In Orlando, 25 Mysterious Basquiats Come Under the Magnifying Glass

“Vibrant paintings on cardboard said to be by the artist were found in the storage unit of a Hollywood screenwriter. Will a museum show resolve questions about their authenticity — or raise new ones?” Brett Sokol reports for The New York Times.

It seems like a story too good to be true, and for some in the art world, it is. Last weekend, 25 Jean-Michel Basquiat paintings were publicly unveiled at the Orlando Museum of Art before several thousand V.I.P.s. All of the paintings were said by the museum to have been created in late 1982 while Basquiat, 22, was living and working out of a studio space beneath Larry Gagosian’s home in Venice, Calif., preparing fresh canvases for a show at the art dealer’s Los Angeles gallery.

According to the Orlando museum director and chief executive, Aaron De Groft, the vibrant artworks — layers of mixed media painted and drawn onto slabs of scavenged cardboard ranging in size from a 10-inch square featuring one of the artist’s iconic crowns to a nearly five-foot-high disembodied head — were sold by Basquiat directly to the television screenwriter Thad Mumford. The price? A quick $5,000 in cash — about $14,000 today — paid without Gagosian’s knowledge.

The 25 artworks then disappeared for three decades, the museum said, only resurfacing in 2012 after Mumford failed to pay the bill on his Los Angeles storage unit, and its contents — the Basquiats tucked in amid baseball memorabilia and TV industry ephemera — were auctioned off. William Force, a treasure hunting “picker,” and Lee Mangin, his financial backer, who both scour small auctions for mislabeled items, saw photos of the colorful cardboards and eventually snagged the lot — for about $15,000.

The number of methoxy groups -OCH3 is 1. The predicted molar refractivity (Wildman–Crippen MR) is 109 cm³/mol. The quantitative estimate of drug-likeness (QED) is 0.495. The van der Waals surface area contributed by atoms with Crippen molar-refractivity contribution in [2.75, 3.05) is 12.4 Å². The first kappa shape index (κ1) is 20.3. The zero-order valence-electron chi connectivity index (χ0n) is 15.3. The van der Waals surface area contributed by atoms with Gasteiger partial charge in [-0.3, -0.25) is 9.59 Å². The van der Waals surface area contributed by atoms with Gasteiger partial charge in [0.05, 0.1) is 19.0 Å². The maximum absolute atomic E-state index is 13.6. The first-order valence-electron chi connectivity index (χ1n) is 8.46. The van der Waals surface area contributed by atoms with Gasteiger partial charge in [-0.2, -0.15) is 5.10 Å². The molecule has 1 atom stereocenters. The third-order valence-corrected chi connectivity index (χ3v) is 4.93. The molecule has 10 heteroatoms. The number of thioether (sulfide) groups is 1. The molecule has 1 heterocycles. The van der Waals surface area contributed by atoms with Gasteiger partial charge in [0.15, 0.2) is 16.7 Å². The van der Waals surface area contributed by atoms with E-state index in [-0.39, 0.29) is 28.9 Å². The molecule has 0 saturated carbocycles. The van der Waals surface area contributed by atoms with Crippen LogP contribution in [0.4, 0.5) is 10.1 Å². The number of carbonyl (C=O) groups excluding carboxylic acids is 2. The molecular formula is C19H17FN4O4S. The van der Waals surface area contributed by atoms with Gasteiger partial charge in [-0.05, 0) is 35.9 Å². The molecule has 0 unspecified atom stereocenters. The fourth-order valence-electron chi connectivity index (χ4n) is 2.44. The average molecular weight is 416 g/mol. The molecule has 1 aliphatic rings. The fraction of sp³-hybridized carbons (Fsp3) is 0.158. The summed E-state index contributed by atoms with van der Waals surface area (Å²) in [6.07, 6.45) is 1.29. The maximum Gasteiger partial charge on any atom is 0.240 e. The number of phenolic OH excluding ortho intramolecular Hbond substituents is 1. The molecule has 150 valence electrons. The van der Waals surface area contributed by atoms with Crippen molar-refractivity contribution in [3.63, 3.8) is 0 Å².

Mangin provided receipts of the purchase and recounted the thrill of the hunt: “It’s sort of a deep hook that goes inside of you,” he said, likening it to being an art world Indiana Jones digging for lost artifacts. It certainly sounds like a tale straight out of Hollywood, or perhaps a script by the Emmy Award-winning Mumford. Indeed, Gagosian, in a response to this reporter about the 1982 creation of these Basquiats, said he “finds the scenario of the story highly unlikely.” Gagosian’s concerns were echoed by several curators known to write widely on Basquiat’s work, who have greeted the Orlando museum’s show with a stony public silence.

De Groft, the OMA director, bristled at such skepticism. “My reputation is at stake as well,” he said in an interview. “And I’ve absolutely no doubt these are Basquiats.” Beyond his own trained eye — he has a Ph.D. in art history from Florida State University — he cited a battery of reports commissioned by the artworks’ current owners.

These include a 2017 forensic investigation by the handwriting expert James Blanco which identified the signatures that appear on many of the paintings as being Basquiat’s; a 2017 analysis by the University of Maryland associate professor of art Jordana Moore Saggese, author of “Reading Basquiat: Exploring Ambivalence in American Art,” in which she too attributed the paintings to Basquiat; and signed 2018-19 statements from the late curator Diego Cortez, an early supporter of the artist and founding member of his estate’s now-dissolved authentication committee, which declared each of the paintings to be genuine Basquiats. In light of the imprimatur Cortez’s name carries with historians, his certifications were accompanied by photographs showing the curator mid-signature.

But the foremost proof in De Groft’s mind was a short poem by Mumford in 1982 commemorating the artworks’ creation and the meeting that the owners say occurred between Basquiat, then an artist on the rise, and Mumford, then one of the few Black screenwriters working within network TV and riding high as a producer and writer for the top-rated “M*A*S*H.”